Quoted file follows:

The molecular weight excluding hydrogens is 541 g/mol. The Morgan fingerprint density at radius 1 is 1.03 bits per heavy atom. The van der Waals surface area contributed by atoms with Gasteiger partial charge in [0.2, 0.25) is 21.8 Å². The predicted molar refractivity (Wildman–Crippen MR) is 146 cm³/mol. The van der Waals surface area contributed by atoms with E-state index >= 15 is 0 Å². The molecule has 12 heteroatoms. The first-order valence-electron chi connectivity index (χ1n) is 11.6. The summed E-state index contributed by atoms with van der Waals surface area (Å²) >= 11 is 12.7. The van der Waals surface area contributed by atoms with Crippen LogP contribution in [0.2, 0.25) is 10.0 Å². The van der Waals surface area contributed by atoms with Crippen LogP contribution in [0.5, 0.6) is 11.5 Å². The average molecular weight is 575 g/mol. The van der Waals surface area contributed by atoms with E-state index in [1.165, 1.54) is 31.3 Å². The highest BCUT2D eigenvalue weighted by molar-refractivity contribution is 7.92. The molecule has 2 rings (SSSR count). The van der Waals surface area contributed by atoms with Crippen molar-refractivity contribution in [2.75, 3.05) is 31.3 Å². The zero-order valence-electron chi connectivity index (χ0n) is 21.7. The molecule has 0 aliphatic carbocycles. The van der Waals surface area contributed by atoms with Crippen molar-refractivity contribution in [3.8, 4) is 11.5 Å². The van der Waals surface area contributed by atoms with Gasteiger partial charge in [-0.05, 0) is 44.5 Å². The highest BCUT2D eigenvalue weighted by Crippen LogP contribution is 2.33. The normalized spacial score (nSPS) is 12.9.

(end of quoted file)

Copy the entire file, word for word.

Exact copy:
The molecular weight excluding hydrogens is 541 g/mol. The Morgan fingerprint density at radius 1 is 1.03 bits per heavy atom. The van der Waals surface area contributed by atoms with Gasteiger partial charge in [0.2, 0.25) is 21.8 Å². The predicted molar refractivity (Wildman–Crippen MR) is 146 cm³/mol. The van der Waals surface area contributed by atoms with E-state index >= 15 is 0 Å². The molecule has 12 heteroatoms. The first-order valence-electron chi connectivity index (χ1n) is 11.6. The summed E-state index contributed by atoms with van der Waals surface area (Å²) >= 11 is 12.7. The van der Waals surface area contributed by atoms with Crippen LogP contribution in [0.2, 0.25) is 10.0 Å². The van der Waals surface area contributed by atoms with Crippen LogP contribution in [0.5, 0.6) is 11.5 Å². The average molecular weight is 575 g/mol. The van der Waals surface area contributed by atoms with E-state index in [1.165, 1.54) is 31.3 Å². The highest BCUT2D eigenvalue weighted by molar-refractivity contribution is 7.92. The molecule has 2 rings (SSSR count). The van der Waals surface area contributed by atoms with Crippen molar-refractivity contribution in [2.75, 3.05) is 31.3 Å². The zero-order valence-electron chi connectivity index (χ0n) is 21.7. The molecule has 0 aliphatic carbocycles. The van der Waals surface area contributed by atoms with Crippen molar-refractivity contribution in [3.8, 4) is 11.5 Å². The van der Waals surface area contributed by atoms with Gasteiger partial charge in [-0.05, 0) is 44.5 Å². The highest BCUT2D eigenvalue weighted by Crippen LogP contribution is 2.33. The normalized spacial score (nSPS) is 12.9.